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Tuesday, May 21, 2024
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The 5 Questions to Ask to Get a Better Restaurant Meal

Photo-illustration by Eater

Or, how to dine out like an absolute pro

The world of dining and drinking is an obstacle course wrapped in a labyrinth wrapped in a logic puzzle — it’s full of pitfalls, gray areas, and bewildering questions that really shouldn’t even be questions (How do I find the bathroom?) and yet, somehow, are. Fortunately, your friends at Eater are here to help: Life Coach is a series of simple guides to the arcane rituals of modern dining.

There’s a pretty standard server speech when you go out to eat at a restaurant with table service. Often, the speech happens when the menus arrive at your table. You know the one; it ends, “let me know if you have any questions.”

Having eaten professionally for a decade and having worked in restaurants before that, I ask questions all the time — and you absolutely should, too. Asking a server for advice does come with risks: Yes, you might experience a shameless upsell. Sometimes the answers won’t be enticing or even particularly informed. (That tells you something, too.) But often, asking the right questions will unlock next-level ordering moves, will up the likelihood that you love the meal, and will set you on the path to dining like an absolute pro.

I’ve outlined the questions I most regularly ask below. You don’t have to ask all of them at one meal; I certainly don’t. But next time you go out, do a little more information gathering with your server so you can make the best decisions, and let the answers shape what happens at the table.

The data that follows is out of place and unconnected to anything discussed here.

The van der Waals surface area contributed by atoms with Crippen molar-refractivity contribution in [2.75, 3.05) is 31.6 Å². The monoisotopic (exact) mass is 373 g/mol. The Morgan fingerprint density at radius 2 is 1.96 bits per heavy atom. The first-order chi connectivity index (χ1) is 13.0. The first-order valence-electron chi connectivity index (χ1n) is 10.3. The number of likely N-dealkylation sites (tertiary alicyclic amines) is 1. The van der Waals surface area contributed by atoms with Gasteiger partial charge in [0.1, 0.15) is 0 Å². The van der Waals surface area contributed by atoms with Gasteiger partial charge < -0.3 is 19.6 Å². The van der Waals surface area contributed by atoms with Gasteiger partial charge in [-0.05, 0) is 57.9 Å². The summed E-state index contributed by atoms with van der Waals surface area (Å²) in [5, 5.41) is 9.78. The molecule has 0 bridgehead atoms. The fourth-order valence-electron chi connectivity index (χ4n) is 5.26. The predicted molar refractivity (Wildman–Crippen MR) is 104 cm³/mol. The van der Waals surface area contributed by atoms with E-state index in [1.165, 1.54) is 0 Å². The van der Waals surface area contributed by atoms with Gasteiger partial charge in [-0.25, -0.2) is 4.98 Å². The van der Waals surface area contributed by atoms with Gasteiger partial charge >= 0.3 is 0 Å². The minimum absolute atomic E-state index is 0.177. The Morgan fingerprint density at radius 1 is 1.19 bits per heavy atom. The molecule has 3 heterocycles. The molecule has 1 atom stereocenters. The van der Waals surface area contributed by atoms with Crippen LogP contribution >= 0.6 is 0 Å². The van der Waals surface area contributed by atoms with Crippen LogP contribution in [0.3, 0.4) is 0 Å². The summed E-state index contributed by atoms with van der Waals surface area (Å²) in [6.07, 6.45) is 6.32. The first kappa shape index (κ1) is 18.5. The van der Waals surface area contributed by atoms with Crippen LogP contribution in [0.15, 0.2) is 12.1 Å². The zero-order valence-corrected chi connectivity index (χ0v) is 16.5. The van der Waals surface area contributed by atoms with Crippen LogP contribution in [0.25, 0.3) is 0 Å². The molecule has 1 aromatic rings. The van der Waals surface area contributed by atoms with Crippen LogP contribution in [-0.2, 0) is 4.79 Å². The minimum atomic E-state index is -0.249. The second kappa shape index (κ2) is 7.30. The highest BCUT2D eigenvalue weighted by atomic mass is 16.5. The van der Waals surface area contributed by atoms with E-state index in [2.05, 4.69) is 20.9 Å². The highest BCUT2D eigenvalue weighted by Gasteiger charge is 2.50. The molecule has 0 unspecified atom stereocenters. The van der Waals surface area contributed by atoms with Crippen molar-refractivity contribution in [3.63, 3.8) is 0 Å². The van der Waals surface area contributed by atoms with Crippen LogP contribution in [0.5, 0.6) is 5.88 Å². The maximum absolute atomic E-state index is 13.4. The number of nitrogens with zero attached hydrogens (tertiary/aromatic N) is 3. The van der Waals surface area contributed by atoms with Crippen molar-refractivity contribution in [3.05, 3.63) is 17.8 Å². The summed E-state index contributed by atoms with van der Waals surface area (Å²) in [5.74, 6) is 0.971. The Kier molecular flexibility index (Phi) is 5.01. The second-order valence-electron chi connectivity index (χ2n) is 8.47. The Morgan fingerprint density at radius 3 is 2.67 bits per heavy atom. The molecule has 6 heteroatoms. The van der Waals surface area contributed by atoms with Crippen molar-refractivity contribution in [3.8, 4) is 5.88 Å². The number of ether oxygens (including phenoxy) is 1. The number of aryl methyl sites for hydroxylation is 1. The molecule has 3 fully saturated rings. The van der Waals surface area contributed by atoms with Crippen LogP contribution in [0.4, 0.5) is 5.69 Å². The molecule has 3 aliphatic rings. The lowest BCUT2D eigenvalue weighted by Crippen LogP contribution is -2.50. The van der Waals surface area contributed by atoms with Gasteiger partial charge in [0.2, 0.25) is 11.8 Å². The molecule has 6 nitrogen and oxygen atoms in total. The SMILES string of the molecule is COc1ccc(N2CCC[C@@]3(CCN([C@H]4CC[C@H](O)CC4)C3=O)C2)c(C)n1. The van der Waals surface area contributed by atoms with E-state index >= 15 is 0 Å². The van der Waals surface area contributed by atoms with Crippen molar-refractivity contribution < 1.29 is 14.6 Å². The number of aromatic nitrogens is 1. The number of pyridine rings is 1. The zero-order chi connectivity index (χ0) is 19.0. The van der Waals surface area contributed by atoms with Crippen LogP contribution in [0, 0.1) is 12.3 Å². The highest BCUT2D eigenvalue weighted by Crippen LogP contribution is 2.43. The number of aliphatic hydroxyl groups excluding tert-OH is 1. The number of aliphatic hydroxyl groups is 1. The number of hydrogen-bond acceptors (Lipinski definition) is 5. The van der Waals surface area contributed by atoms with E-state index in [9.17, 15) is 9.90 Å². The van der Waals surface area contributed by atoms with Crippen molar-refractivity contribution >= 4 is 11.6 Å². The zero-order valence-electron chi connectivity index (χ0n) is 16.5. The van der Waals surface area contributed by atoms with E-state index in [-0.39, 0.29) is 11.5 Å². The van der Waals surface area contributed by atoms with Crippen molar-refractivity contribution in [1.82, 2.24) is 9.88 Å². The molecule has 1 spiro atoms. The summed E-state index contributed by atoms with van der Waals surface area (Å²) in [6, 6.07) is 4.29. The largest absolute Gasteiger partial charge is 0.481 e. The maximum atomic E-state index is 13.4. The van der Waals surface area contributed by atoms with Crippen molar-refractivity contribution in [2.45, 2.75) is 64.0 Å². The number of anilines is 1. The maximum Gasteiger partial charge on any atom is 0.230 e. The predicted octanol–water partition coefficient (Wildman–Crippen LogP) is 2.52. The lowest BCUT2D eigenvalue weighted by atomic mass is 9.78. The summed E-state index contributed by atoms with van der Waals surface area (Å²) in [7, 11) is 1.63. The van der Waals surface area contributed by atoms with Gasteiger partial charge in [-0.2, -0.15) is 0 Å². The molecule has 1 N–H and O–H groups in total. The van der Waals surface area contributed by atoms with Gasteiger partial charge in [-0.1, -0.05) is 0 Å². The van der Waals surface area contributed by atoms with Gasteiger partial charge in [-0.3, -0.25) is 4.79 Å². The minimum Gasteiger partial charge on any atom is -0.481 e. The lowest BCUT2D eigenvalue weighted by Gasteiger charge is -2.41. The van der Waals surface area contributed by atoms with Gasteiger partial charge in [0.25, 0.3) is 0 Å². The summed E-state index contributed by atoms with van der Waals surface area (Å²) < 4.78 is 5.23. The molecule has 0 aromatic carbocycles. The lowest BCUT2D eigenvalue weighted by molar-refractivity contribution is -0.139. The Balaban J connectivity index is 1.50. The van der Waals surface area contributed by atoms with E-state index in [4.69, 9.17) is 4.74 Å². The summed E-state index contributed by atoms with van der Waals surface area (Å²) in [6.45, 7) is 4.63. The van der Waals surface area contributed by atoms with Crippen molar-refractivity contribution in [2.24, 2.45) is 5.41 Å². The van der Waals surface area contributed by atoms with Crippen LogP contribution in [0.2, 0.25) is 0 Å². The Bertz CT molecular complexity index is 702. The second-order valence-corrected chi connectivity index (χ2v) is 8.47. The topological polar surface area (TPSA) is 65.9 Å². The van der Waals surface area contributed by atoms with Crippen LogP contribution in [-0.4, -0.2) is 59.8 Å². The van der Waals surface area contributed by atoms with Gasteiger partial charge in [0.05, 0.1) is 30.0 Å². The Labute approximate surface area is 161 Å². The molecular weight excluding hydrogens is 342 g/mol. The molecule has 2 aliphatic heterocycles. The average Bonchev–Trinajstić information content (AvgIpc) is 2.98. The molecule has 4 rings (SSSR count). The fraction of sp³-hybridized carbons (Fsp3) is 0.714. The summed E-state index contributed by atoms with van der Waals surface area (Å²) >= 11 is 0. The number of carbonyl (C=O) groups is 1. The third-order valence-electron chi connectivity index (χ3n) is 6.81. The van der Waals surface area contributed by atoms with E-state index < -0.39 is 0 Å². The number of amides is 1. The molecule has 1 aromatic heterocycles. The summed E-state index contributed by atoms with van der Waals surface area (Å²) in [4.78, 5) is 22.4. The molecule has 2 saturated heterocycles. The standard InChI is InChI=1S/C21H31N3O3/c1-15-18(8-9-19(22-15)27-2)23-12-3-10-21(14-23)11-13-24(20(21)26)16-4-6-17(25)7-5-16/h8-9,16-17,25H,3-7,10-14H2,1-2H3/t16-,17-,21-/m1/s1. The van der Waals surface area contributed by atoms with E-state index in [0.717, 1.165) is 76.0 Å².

1) What’s the staff excited about right now?

Other acceptable variants:
What’s the chef really excited about right now?
Have there been any favorites from recent staff tastings?
Do you have a favorite dish on the menu?
Is there anything especially exciting on the menu right now?

A good restaurant keeps its staff informed about what’s good in the kitchen, whether through pre-service tastings or just talking about what’s new and great in a pre-service meeting. At a good restaurant, you’ll often find that the staff are the restaurant’s most enthusiastic fans: If there’s something exciting to the folks who are the most familiar with what happens at the restaurant day in and day out, chances are you’ll find it exciting too.

2) What’s the most popular dish on the menu?

Other acceptable variants:
Is there a dish you are known for?
Is there something every table has to order?

The point here is to learn whether there’s a widely accepted must-try dish, if you didn’t know already. I find this question especially helpful when I haven’t done extensive research ahead of time; learning what most people are coming to the restaurant for is a good piece of info to have.

3) Is there anything you think our order is missing?

Other acceptable variants:
Is there anything else you think we need?
Does this seem like enough food for our party-size?

A good server will be able to plug the holes you’ve unwittingly left in your order, either because you and your group overlooked a hidden menu gem or forgot about, you know, like, vegetables. It’s an opportunity to hear more about the dishes that are top of mind for the staff and to learn about how the restaurant itself imagines a dinner progressing.

4) Can you describe the [insert category of wine available you want to know more about]?

Some people know a ton about wine. They know regions, producers, styles, and years so thoroughly that when they see the wine list, they know what they’re choosing from without having to whip out their phone and Google it. It’s okay if that’s not you. It’s also okay to do some internet sleuthing at the table. But why not let someone — be it a server, bartender, or even a somm — talk you through the options to help you find something you like? You deserve to like your wine. And you don’t need to feel bashful about asking them to explain an entire section, like the available whites by the glass.

5) Would it be possible for us to sit at that table instead?

This is one of my go-to moves: If you know there’s a table you want, you can politely ask for it. You might not get it, and you must take the no graciously and move on. But asking is okay. All of these questions are about empowering you to have the best possible dining experience: Believe it or not, that’s what any restaurant worth its salt also wants for you.

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